Wildlife Management General Information

Wildlife Management General Information

Guidelines for Wildlife Management

Updated 3-25-19 also available on comanchecad.org


Wildlife Management is the exact – same tax break as agricultural valuation. However, instead of producing food or fiber as a prudent farmer or rancher, you would focus on wildlife management.


The land size has to meet the qualifications outlined below and has to have the prior five year history of use in agriculture to convert to wildlife management. You cannot use wildlife management to qualify for agricultural appraisal but Wildlife Management is an agricultural practice, so if you decide to go back to agricultural valuation, contact the Appraisal district office for the necessary forms to change the use.


It sounds very easy, but it is not. First you have to look at your property and develop a wildlife management plan that would show what you are doing now and you will identify the elements you will add to your plan for the next 6 years. The appraisal staff in this office cannot help you fill out the applications or write your management plans. We encourage you to seek assistance from a biologist at the TPW

You may still hunt on your property and graze livestock. The property’s agricultural value remains the same as that of traditional ag value and your tax liability will not change due to wildlife management.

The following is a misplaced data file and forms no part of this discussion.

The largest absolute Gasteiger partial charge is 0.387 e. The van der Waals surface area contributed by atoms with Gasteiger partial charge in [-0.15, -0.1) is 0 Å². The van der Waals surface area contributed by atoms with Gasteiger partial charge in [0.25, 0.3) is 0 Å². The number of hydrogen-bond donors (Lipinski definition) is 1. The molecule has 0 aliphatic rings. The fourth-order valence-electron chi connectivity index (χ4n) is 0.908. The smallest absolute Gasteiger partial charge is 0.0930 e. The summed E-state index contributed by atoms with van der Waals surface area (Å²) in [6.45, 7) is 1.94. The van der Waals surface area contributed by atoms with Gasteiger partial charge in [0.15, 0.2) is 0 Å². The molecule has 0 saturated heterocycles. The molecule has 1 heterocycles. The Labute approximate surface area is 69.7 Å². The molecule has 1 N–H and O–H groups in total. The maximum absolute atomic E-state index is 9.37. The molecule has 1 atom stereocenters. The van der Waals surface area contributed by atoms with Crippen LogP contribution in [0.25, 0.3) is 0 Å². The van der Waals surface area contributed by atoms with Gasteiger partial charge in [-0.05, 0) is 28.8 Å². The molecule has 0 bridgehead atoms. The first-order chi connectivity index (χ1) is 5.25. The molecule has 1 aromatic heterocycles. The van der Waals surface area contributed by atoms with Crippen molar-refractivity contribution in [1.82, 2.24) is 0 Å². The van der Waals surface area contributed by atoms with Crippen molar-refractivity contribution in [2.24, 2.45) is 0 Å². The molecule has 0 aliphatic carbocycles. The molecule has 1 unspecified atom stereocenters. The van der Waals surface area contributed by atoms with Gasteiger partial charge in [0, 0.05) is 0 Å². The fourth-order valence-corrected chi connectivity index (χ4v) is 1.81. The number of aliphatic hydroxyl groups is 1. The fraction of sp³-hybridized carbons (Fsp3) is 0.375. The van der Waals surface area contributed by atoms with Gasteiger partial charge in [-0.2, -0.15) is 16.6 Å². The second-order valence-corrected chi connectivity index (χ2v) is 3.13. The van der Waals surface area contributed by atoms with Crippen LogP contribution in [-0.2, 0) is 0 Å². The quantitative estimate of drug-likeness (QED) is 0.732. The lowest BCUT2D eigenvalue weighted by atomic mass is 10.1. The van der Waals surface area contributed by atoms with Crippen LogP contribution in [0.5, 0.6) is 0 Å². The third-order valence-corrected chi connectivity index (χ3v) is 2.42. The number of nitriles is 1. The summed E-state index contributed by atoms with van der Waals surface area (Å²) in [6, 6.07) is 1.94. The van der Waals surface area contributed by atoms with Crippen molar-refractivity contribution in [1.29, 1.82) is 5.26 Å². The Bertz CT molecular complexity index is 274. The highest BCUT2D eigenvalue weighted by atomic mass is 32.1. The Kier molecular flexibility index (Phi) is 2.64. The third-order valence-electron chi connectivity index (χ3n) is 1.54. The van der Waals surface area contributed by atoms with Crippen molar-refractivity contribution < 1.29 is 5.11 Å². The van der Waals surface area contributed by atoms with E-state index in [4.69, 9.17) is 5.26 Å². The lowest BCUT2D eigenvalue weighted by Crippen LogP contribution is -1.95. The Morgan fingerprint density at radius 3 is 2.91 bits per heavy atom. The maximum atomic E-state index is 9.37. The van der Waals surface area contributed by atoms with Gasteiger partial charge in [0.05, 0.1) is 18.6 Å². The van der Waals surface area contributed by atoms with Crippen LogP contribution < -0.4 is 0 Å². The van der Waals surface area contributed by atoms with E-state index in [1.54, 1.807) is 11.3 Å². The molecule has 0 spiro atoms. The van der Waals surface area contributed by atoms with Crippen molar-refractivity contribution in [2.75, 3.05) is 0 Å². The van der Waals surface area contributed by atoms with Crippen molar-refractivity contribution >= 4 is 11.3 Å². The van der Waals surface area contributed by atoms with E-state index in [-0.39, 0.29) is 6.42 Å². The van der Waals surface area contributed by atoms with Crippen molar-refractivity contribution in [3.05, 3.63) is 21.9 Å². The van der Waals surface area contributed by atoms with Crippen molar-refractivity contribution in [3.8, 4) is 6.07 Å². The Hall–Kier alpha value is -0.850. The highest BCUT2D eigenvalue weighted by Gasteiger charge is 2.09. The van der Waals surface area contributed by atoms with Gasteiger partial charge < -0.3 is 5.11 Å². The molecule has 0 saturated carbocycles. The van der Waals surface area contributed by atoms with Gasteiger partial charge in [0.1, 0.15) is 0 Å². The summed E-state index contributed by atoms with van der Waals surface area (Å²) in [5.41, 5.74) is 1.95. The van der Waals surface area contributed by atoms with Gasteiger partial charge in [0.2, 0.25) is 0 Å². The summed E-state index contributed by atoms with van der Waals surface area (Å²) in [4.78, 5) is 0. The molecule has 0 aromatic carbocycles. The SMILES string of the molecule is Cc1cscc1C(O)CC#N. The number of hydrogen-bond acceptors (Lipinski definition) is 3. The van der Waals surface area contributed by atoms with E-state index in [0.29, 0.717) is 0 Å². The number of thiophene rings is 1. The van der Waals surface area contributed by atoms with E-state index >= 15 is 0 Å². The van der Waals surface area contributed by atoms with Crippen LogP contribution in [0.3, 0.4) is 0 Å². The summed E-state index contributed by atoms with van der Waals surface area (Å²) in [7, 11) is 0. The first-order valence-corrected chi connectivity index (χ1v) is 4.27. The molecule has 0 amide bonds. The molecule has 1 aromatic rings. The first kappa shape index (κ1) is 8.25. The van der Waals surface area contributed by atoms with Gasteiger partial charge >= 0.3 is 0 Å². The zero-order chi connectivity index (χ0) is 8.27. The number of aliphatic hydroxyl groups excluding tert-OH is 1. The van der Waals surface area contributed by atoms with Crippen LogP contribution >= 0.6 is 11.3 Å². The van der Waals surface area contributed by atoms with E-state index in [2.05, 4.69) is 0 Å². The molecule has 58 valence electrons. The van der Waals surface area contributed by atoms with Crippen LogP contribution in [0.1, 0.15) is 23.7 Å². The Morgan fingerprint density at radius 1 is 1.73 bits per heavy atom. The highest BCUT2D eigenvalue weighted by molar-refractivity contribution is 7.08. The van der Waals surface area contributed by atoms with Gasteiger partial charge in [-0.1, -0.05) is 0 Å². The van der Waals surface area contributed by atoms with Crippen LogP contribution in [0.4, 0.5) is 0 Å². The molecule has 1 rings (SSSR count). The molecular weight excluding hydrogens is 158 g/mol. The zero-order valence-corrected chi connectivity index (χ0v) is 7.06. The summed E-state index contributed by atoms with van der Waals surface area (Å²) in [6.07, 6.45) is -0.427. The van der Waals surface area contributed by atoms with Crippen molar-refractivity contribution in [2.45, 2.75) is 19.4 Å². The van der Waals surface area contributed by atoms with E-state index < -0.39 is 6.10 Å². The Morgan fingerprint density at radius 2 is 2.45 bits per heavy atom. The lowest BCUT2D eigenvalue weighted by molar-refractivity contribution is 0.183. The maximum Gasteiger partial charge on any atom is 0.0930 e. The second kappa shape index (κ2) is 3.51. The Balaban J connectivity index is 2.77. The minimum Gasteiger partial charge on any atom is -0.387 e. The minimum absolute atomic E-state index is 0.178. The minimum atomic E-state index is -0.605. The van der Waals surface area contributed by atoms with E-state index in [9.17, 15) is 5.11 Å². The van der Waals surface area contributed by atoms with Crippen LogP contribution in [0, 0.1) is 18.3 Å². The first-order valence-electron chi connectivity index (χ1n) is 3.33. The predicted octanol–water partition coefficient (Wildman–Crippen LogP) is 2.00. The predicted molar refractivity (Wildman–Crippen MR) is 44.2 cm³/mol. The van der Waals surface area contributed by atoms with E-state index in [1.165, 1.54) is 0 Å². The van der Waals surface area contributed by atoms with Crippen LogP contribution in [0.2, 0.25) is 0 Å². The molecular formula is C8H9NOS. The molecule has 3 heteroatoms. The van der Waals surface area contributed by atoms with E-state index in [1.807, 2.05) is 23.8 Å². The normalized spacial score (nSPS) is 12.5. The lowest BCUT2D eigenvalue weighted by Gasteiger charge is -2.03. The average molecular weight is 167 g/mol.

Landowners who purchased property that is currently appraised for agricultural use and the current size of the tract January 1 of the preceding tax year hasn’t changed may switch to wildlife management without minimum acreage or wildlife use requirement applied to property.


Landowners who have purchased property that has reduced in size since January 1 of preceding tax year are subject to the wildlife use requirement to qualify for wildlife.


Comanche falls within the Cross Timbers and Prairies Region. The Comanche Central Appraisal District wildlife management use requirements for an individual tract is 95%, a tract located within a wildlife management property association is 92% and a tract located within an area designated by TPWD as habitat is 92%. The formula for calculation of the wildlife use requirement expressed as a percentage is subtract 1 from the total acres in the tract and divide the result by the total number of acres in the tract (x-1) / x = wildlife use requirement.